Going through a divorce is an incredibly difficult and complicated process. When legally joined people separate their lives, then finances, emotions, and personal belongings can be thrown into disarray.
During a divorce, spouses must fairly divide all joint property acquired during marriage. This includes splitting financial resources, tangible assets like homes or land, and more abstract objects such as patents or intellectual property rights.
Overview of Property Division in Divorce
When it comes to divorce, property division is one of the most complicated tasks. Whether it's a house, car, or bank account funds, splitting possessions can be an arduous process.
Each state uses a slightly different system, but generally, there are two forms of property division.
Some states follow the community property system, where assets acquired during the marriage are divided equally between the spouses. The goal is to make sure each spouse walks away with 50% of the marital assets.
Far more states opt for equitable distribution, meaning assets are divided fairly but not necessarily equally. Florida uses this system.
Explaining Equitable Distribution
In equitable distribution, the court considers each piece of property separately. The goal is to make sure property division is fair, regardless of who bought or paid for marital property.
To achieve a fair distribution, the court will consider:
- The length of the marriage
- Any child custody agreements
- The health and age of each spouse
- Each spouse’s contribution to the asset
- The earning potential of each spouse post-divorce
Dividing Debt in the Equitable Distribution Process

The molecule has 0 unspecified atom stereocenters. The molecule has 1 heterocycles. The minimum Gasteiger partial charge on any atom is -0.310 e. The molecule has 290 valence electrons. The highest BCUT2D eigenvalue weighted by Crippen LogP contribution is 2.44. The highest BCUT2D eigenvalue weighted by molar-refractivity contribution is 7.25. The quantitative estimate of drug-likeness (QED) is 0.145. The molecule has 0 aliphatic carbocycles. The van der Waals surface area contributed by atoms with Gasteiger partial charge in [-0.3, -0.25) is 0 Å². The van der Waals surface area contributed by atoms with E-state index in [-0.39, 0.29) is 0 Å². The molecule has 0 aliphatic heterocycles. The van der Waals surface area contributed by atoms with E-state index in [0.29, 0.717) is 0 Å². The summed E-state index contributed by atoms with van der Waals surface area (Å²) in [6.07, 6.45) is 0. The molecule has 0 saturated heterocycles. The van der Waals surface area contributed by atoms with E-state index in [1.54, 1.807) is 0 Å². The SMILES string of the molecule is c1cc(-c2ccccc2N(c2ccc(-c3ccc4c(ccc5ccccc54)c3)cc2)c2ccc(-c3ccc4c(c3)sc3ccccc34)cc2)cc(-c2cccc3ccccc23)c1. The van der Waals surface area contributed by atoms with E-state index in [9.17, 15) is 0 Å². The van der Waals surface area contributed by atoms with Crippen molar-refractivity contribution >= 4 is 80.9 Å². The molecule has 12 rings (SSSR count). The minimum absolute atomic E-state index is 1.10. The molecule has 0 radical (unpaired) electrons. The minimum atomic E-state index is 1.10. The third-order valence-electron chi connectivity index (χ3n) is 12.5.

To achieve a fair debt division, spouses should take a step back and objectively evaluate their finances. This is not always simple, particularly when you consider the emotional impact that divorce can have.
Parties may need to hire financial professionals to help assess the value of assets, liabilities, and expenses.
Remember, dividing debt equitably does not mean that each partner leaves with 50% of the expenses. Rather, the equitable distribution process is based on factors such as income, lifestyle, needs, and responsibility. For instance, if only one partner is responsible for most of the debt, they may be forced to take the bulk of it after the divorce.
Claiming Property in an Equitable Distribution System
You can make a claim for property under the equitable distribution model. For instance, you can claim that you are the primary user of or contributor to the asset.
Imagine a couple where each spouse uses a separate car for their commute to work. One spouse does not make payments on their car, but since they are the car’s primary user, they can make an easy claim that the car belongs to them.
Other common factors that can create an entitlement to property include:
- Financial Contributions: This refers to the monetary investments made by each party during the marriage. It could include income earned, property purchased, or debts accumulated.
- Non-Financial Contributions: This includes non-monetary contributions such as homemaking, child-rearing, and support provided to the family unit.
- Custodial Arrangements: The primary caregiver of any children involved in the divorce may have a stronger claim to property to ensure stability and support for the children.
- Future Needs: Courts may consider the future financial needs of both parties, including their age, health, earning capacity, and potential for future income.
- Marital Agreements: If a prenuptial or postnuptial agreement exists, it can greatly impact the division of property. These agreements outline the terms for property division in the event of a divorce.
How an Attorney Can Help with Property Division
Legal professionals focus on helping clients navigate complex family law issues, including property division. A family lawyer can be your advocate and guide throughout the process, working to ensure that you receive a fair and equitable share of assets. They can help you understand the legal framework for property division in Florida, and they will work diligently to protect your rights and interests.
Law Offices of Jason K.S. Porter, P.A. is here to help make sure your property is fairly distributed in a divorce. We can help mediate asset division, allowing spouses to work together. If necessary, we can also represent a single spouse in a courtroom divorce, too. To schedule time with our team, contact us online or call our office at (904) 701-0591.